1. The use of the remains of their victims by the Kemalists through the eyes of New York Times and French Midi correspondents. In December 1924, information was leaked that the nationalist government of Mustafa Kemal sold four hundred tons of human bones “for industrial use” to French entrepreneurs, which corresponds to the remains of approximately fifty thousand people. The bones, which may have been used to make animal feed and fertilizer, were brought to the port of Marseille on a British ship via Thessaloniki.
2. Hervé Georgelin, “Lies in the French Archives Concerning the Destruction of Smyrna.”
Below is a translation of the telegram from the New York Times.
“The Rumor of a Load of Human Bones”, 1924. Special telegram for the New York Times. December 22, Paris. Marseille is rattled by a strange story that a British-flagged ship called “Jean” has arrived in port with a mysterious cargo of 400 tons of human bones on board, destined for local industrialists. It is said that the bones were loaded on a ship in Mudaniya, in the Sea of Marmara, and that they are the remains of the victims of those atrocities that took place in Asia Minor. In view of the fact that such rumors are circulating, it is expected that an appropriate investigation will be initiated.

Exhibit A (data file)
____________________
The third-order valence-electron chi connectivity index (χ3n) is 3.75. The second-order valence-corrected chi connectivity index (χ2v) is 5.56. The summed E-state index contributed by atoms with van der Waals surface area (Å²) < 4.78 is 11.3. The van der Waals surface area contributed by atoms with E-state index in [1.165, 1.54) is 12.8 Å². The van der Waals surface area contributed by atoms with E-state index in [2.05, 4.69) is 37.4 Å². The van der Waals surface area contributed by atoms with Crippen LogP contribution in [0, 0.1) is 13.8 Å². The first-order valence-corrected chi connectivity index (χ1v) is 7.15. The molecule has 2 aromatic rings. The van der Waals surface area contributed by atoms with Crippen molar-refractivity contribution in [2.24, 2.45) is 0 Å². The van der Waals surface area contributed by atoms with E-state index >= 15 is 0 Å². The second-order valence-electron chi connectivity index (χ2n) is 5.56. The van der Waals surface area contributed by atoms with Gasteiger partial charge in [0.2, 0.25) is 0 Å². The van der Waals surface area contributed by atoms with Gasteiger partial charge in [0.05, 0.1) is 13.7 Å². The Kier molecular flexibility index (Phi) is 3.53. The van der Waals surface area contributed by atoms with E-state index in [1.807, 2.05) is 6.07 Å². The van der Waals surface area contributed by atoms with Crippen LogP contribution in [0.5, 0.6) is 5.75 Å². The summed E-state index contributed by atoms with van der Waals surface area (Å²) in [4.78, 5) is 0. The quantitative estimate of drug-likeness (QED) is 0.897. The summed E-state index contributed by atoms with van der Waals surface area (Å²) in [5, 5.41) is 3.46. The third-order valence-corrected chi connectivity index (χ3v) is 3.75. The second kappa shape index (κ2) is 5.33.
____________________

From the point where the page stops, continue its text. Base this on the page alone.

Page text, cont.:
How can one not recall in the light of this fact the worthy followers of Ataturk, the German Nazis, who, in their desire to make money on the dead, produced lampshades made of human skin, mattresses stuffed with the hair of dead women, and the zealous Germans ground the bones into flour or burned them in the furnaces of crematoria and used them for field fertilizers.
The term “Asia Minor catastrophe” refers to the last stage of the Asia Minor campaign, that is, the end of the “Greek-Turkish war of 1918-1922”, the flight from Turkey of the Greek administration, established by the Treaty of Sevres, on the western coast of Asia Minor, in Smyrna ( immediately after the Armistice of Mudros). As well as the almost disorderly retreat of the Greek army after the breakthrough of the front and the already general expulsion of the autochthonous Greek population from Asia Minor, which began much earlier and stopped after the signing of the Mudros Truce.
You can read more about this war and the events of the “Asia Minor Catastrophe” in the materials of our author, historian Panayot Kesmedzhi:
- Second Greco-Turkish or Asia Minor War
- The second Greco-Turkish or Asia Minor war. Part two
- The second Greco-Turkish or Asia Minor war. Part Three
- The second Greco-Turkish or Asia Minor war. Part four
- Greek Expeditionary Force in Ukraine and Crimea
- August 30, 1922: Greeks on the eve of the greatest tragedy